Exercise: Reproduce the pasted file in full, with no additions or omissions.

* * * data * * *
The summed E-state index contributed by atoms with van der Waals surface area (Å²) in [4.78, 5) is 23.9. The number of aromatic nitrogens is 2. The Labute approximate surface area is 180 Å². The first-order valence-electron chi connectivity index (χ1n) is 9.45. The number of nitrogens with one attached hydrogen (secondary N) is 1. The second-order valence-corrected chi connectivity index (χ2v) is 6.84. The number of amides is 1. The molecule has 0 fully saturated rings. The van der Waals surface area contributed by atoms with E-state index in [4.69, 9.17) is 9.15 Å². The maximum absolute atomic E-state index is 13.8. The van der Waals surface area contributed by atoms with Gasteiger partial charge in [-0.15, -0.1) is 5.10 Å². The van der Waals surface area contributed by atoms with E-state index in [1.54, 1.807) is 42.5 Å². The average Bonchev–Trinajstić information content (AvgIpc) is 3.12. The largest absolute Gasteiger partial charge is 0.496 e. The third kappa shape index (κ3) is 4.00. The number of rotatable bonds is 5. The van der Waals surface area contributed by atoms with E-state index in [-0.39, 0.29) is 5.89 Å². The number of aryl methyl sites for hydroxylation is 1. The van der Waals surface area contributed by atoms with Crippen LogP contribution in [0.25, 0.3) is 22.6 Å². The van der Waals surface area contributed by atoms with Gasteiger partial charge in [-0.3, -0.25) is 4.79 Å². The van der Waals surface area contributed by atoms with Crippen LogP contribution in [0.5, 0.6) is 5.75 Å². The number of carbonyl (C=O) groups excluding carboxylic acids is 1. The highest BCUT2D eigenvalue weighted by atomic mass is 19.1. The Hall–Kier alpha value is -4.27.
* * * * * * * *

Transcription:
The summed E-state index contributed by atoms with van der Waals surface area (Å²) in [4.78, 5) is 23.9. The number of aromatic nitrogens is 2. The Labute approximate surface area is 180 Å². The first-order valence-electron chi connectivity index (χ1n) is 9.45. The number of nitrogens with one attached hydrogen (secondary N) is 1. The second-order valence-corrected chi connectivity index (χ2v) is 6.84. The number of amides is 1. The molecule has 0 fully saturated rings. The van der Waals surface area contributed by atoms with E-state index in [4.69, 9.17) is 9.15 Å². The maximum absolute atomic E-state index is 13.8. The van der Waals surface area contributed by atoms with Gasteiger partial charge in [-0.15, -0.1) is 5.10 Å². The van der Waals surface area contributed by atoms with E-state index in [1.54, 1.807) is 42.5 Å². The average Bonchev–Trinajstić information content (AvgIpc) is 3.12. The largest absolute Gasteiger partial charge is 0.496 e. The third kappa shape index (κ3) is 4.00. The number of rotatable bonds is 5. The van der Waals surface area contributed by atoms with E-state index in [-0.39, 0.29) is 5.89 Å². The number of aryl methyl sites for hydroxylation is 1. The van der Waals surface area contributed by atoms with Crippen LogP contribution in [0.25, 0.3) is 22.6 Å². The van der Waals surface area contributed by atoms with Gasteiger partial charge in [-0.3, -0.25) is 4.79 Å². The van der Waals surface area contributed by atoms with Crippen LogP contribution in [0.5, 0.6) is 5.75 Å². The number of carbonyl (C=O) groups excluding carboxylic acids is 1. The highest BCUT2D eigenvalue weighted by atomic mass is 19.1. The Hall–Kier alpha value is -4.27.